The blue anchors inside the white rectangle indicate the anchor points. Using the aforementioned configuration, the anchors will be automatically placed near the four corners.
However, you should already have noticed that the white rectangle size is different than the default resolution. To solve this issue, you must modify all Offsets to 0.
Using that configuration, you can now change the viewport resolution to any given resolution and the background Image will change accordingly.
Your next step is to add a pretty background image into the Background element. Download this image and place it inside your project folder (for example under the devSamplesProject folder).
Note that, if you don’t place the image file inside our project, Lumberyard will return a “Texture Missing Error“. Proceed and select it from the Sprite path under the Image section of the Properties pane.
Add a Text prefab (New… > Element from prefab > Text). Change its Text name to “AWESOME gamedevelopment.tutsplus.com GAME” and its color to a light green. The Font size should be 60, and it should be positioned near the top.
You have a title, but you lack buttons for user interaction. Therefore, the next step is to create three buttons:
- Start Game: Button to load your first level.
- Options: to display the options canvas (more on this later).
- About: to display information regarding the game developers.
For each button, you will use different configurations.
- Start Game: You will use the Button prefab, and you don’t need to modify the default configurations (only the Text name).
- Options: You should download this image and use it as your button. Don’t forget to copy the image into your project folder (as mentioned before).
- About: You should import the CustomButton prefab and change its Color to red.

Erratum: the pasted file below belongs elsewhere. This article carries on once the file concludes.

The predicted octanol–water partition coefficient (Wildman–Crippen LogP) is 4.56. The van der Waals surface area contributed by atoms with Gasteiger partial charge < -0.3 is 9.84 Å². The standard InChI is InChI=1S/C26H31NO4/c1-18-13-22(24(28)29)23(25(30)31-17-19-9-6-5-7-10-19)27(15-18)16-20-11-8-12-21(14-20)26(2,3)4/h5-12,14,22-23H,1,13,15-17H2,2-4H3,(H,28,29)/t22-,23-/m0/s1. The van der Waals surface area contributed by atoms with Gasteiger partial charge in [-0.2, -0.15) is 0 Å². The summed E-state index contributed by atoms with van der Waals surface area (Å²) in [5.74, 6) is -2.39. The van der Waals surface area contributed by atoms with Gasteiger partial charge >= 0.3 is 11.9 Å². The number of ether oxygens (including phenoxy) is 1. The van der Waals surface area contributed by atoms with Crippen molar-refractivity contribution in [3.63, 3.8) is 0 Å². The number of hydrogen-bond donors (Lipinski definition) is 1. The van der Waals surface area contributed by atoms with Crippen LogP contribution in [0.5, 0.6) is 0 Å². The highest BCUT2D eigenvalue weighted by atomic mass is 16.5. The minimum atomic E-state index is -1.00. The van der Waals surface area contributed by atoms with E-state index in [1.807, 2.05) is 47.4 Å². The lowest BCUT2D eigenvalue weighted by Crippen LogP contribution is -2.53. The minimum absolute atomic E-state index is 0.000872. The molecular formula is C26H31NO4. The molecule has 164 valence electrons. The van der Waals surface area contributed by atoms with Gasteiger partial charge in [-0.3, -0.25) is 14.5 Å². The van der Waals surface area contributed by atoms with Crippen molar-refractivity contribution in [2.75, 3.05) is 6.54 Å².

What you are expected to create is something similar to the following:
You need to create three buttons with different properties. Let’s start with the easy one, the CustomButton prefab. To import that button, you need to click on New… > Element from prefab > CustomButton. The button should appear. It is now just a matter of positioning it.
The second button should be Start Game. Add a Button prefab (New… > Element from prefab > Button) and change its Text name to Start Game. If you want, you can modify additional properties of this button. Is up to you to do so.
The third button, Options, is a bit trickier than the previous two. Start by adding another Button prefab (New… > Element from prefab > Button). Change its Sprite Path to the options_icon.png file. After this step, you will see the button image but with the wrong Height size. Proceed and change the Height value to 200.
Your last step is to save the UI canvas. Select File > Save as and name it MyCanvases.
To Be Continued
As previously mentioned, there are some steps that were not properly tested (like the button states and further user interaction). The main reason relates to the fact that you need to use FlowGraph to test those interactions. Therefore, the next tutorial in the series will be focused on FlowGraph, and we will come back to dissect this part.
You are now challenged to create a new UI canvas for the About and Options buttons. In the next tutorial, you will be asked to connect everything.
This concludes this tutorial on Lumberyard. You learned how to use the UI Editor and its properties. You learned how to add and configure several UI elements as Image, Text, and Button. You are now able to create custom menus from scratch and configure its appearance. If you have any questions or comments, as always, feel free to drop a line in the comments.